Applying chemicals between corn rows rather than within the rows may help reduce the leaching of chemicals into groundwater, according to a USDA study.

Soil scientists at the agency’s Beltsville (Md.) AgriculturalResearchCenter found that the greatest movement of water into the soil occurred within corn rows, especially during summer rainfalls of an inch or more. This was true for no-till fields. Results were less consistent in plowed fields.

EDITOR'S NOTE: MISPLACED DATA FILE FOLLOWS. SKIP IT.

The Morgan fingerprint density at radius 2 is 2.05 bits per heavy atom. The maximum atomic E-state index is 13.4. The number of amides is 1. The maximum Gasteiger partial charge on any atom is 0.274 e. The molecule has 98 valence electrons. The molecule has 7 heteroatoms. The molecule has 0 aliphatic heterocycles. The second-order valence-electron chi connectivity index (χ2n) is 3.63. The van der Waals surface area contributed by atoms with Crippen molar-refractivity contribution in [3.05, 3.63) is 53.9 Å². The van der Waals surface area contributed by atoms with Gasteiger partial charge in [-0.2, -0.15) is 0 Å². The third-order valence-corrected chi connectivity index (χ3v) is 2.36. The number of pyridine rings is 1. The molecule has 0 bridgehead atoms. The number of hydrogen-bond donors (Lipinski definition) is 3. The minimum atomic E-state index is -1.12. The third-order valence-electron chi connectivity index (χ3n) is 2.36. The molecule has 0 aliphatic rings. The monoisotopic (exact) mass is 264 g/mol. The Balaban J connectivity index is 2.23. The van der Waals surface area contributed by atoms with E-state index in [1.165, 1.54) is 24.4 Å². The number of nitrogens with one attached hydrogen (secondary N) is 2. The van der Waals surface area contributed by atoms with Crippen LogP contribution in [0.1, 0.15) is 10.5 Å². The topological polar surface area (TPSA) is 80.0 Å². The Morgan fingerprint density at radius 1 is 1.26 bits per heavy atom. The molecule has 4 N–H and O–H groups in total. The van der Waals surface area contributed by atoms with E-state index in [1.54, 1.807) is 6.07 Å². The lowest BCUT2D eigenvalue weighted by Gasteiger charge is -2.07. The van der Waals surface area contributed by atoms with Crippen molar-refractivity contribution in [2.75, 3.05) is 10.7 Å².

The soil within corn rows captures a good share of water because corn leaves funnel rain water toward the plant. The large amount of rain water funneled into the rows can then be drained through the soil into groundwater. Chemicals applied within the rows tag along and end up in groundwater.